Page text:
Getting ready to sell your house in New Jersey? Our in-depth guide breaks the entire process down into 8 simple steps. Learn how to find a great agent, price your home, negotiate with buyers, breeze through closing, and more!
Now is a good time to be selling a house in New Jersey! According to Zillow Research, property values in the Garden State rose 1.53% in 2019, and are projected to rise a further 4.23% over the next year.
Of course, even the best New Jersey properties will struggle to sell if you don’t price the home properly, do a poor job of marketing it, or don’t know how to handle the negotiations.
Read on to learn the eight steps to successfully selling your home in New Jersey!
JUMP TO SECTION
1. Finding a New Jersey realtor
Selling a home isn’t easy. It’s a high-stakes, complex transaction and requires a considerable amount of time and expertise to get a good outcome. If you’re looking to sell your New Jersey home for the best price — and minimize stress along the way — you need to find a top-rated real estate agent in your area.
The best New Jersey listing agents know exactly what local buyers want and how to reach them. They’ll offer expert advice, guidance, and support every step of the way, from the initial listing all the way through closing.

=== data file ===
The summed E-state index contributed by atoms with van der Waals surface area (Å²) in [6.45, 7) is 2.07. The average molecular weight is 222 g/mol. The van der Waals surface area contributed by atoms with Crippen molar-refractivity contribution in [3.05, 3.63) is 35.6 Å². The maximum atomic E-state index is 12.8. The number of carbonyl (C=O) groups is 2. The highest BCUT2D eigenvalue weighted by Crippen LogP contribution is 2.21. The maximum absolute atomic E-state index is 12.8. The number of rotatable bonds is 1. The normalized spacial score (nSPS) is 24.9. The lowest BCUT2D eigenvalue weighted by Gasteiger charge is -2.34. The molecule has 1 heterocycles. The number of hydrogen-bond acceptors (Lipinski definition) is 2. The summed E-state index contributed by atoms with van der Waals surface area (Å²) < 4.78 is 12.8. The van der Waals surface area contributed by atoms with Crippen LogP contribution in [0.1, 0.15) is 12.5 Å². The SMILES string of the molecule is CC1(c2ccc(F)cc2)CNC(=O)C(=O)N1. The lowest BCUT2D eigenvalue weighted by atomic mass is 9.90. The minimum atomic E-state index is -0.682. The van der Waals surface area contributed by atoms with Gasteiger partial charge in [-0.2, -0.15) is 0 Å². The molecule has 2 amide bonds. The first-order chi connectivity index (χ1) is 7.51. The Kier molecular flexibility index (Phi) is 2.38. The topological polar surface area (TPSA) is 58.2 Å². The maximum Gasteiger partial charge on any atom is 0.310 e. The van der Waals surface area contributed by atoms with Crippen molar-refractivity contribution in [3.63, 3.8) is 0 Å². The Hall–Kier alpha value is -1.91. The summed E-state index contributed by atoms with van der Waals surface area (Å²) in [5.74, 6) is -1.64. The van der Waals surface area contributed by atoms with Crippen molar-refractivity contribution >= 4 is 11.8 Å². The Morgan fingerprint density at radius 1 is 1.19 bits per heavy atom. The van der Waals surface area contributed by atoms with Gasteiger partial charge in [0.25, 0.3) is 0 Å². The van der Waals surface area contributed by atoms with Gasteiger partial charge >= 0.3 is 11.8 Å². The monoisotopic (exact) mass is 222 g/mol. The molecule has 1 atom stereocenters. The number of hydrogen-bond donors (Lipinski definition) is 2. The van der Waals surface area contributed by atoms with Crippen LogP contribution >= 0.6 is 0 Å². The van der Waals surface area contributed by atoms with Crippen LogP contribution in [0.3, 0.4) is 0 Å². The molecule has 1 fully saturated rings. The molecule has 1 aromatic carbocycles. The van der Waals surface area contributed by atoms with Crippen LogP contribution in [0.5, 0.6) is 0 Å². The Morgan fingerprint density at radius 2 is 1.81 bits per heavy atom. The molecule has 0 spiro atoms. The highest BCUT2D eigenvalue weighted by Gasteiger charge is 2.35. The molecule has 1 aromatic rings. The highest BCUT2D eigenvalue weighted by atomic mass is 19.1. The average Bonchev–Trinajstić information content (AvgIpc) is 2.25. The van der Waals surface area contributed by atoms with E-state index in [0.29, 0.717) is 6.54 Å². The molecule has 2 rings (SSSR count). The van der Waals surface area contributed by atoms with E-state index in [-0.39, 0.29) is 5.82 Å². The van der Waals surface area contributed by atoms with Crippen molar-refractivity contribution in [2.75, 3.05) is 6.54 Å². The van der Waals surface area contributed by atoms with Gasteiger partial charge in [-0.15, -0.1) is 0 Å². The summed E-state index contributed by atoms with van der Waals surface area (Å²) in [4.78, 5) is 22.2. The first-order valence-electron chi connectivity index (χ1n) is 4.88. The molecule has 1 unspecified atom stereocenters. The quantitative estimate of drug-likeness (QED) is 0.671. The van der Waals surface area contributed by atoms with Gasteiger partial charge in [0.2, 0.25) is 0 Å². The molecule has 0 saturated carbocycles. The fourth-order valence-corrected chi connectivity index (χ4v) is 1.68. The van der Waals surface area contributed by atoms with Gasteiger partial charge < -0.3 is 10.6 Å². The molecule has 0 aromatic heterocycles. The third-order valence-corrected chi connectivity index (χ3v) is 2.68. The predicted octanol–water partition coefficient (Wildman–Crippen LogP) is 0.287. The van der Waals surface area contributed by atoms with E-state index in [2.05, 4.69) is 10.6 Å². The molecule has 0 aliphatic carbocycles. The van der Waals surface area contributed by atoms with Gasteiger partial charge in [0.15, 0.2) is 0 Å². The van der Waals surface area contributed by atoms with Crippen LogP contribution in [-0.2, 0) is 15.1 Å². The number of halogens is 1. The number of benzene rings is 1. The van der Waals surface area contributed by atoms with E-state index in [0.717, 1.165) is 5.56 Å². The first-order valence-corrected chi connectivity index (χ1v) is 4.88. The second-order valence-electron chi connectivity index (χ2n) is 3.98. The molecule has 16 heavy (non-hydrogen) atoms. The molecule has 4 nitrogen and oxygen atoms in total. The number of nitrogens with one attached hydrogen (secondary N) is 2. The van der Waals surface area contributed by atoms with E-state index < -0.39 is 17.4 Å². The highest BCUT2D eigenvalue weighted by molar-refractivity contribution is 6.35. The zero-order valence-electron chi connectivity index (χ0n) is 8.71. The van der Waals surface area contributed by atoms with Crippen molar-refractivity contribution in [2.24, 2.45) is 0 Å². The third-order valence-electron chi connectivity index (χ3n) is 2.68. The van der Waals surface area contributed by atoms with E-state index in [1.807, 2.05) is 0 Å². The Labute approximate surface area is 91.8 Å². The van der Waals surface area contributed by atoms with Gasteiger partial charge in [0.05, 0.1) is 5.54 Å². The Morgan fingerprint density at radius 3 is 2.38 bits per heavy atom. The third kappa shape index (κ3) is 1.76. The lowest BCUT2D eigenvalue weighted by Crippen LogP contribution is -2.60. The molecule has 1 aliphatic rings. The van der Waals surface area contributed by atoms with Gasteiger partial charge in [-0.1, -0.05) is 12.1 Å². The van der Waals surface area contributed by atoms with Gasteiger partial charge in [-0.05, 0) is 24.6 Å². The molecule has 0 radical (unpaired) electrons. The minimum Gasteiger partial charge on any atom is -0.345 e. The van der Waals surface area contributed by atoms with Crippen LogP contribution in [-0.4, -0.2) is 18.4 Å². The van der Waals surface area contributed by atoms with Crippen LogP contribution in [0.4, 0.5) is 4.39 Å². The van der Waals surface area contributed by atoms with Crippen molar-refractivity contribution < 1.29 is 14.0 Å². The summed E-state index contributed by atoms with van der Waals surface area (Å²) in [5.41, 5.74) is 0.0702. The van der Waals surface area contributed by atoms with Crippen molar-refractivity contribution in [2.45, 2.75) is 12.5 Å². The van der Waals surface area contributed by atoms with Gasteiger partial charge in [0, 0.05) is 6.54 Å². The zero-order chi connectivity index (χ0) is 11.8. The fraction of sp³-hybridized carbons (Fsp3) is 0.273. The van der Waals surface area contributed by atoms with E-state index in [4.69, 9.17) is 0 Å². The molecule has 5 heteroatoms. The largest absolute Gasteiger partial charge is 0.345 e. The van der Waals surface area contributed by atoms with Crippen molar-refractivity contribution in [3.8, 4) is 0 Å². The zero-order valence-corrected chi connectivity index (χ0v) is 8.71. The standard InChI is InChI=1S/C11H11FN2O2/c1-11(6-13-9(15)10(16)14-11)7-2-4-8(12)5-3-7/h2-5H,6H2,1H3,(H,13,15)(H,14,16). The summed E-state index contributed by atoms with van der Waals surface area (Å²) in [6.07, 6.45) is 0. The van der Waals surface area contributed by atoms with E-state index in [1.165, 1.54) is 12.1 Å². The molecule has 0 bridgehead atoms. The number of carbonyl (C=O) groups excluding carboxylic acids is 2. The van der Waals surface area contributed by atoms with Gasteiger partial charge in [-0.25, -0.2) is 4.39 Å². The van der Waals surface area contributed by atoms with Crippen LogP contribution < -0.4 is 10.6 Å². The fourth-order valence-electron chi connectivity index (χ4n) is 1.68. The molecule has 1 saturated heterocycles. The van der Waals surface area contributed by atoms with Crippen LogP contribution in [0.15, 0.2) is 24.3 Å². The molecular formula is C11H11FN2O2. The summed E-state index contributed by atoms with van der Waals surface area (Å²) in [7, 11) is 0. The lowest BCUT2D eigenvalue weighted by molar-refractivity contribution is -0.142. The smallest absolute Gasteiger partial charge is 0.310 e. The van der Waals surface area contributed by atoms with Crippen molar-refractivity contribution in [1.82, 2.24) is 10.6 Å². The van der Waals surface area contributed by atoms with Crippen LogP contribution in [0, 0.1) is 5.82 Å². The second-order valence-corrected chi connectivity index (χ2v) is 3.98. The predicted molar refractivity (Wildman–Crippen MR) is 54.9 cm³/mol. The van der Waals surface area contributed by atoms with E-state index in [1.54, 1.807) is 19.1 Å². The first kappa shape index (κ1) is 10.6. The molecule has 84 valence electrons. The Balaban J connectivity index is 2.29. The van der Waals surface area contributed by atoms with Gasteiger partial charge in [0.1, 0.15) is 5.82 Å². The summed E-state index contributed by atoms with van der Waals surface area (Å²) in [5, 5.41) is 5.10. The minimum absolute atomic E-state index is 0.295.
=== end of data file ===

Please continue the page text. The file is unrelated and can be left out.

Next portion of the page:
In fact, sellers who work with real estate agents net 33% more, on average, than those who list on their own. For a $334,490 home — the median home value in New Jersey, according to Zillow — that’s a premium of $110,382. In other words, hiring an agent is well worth the investment.
2. Deciding when to sell
In the real estate timing is everything, selling your home at the right time can mean a larger profit and a faster sale. Here’s what New Jersey homeowners should know about the best time to sell their home.
Best time to sell a house across the U.S.
Source: 2019 Redfin Data Center
Best time to sell a house in New Jersey for speed
|Best Month to Sell for Speed in New Jersey||July||53 days on market||11 days faster than average|
The best time to sell a New Jersey home for speed is in July. According to Redfin data, New Jersey houses spend an average of 64 days on the market. Homes listed in July, however, spend only 53 days on the market.
However, remember this does not include how long it takes to close; in most cases, it takes an additional 30-40 days to close on a home.
Best time to sell a house in New Jersey for price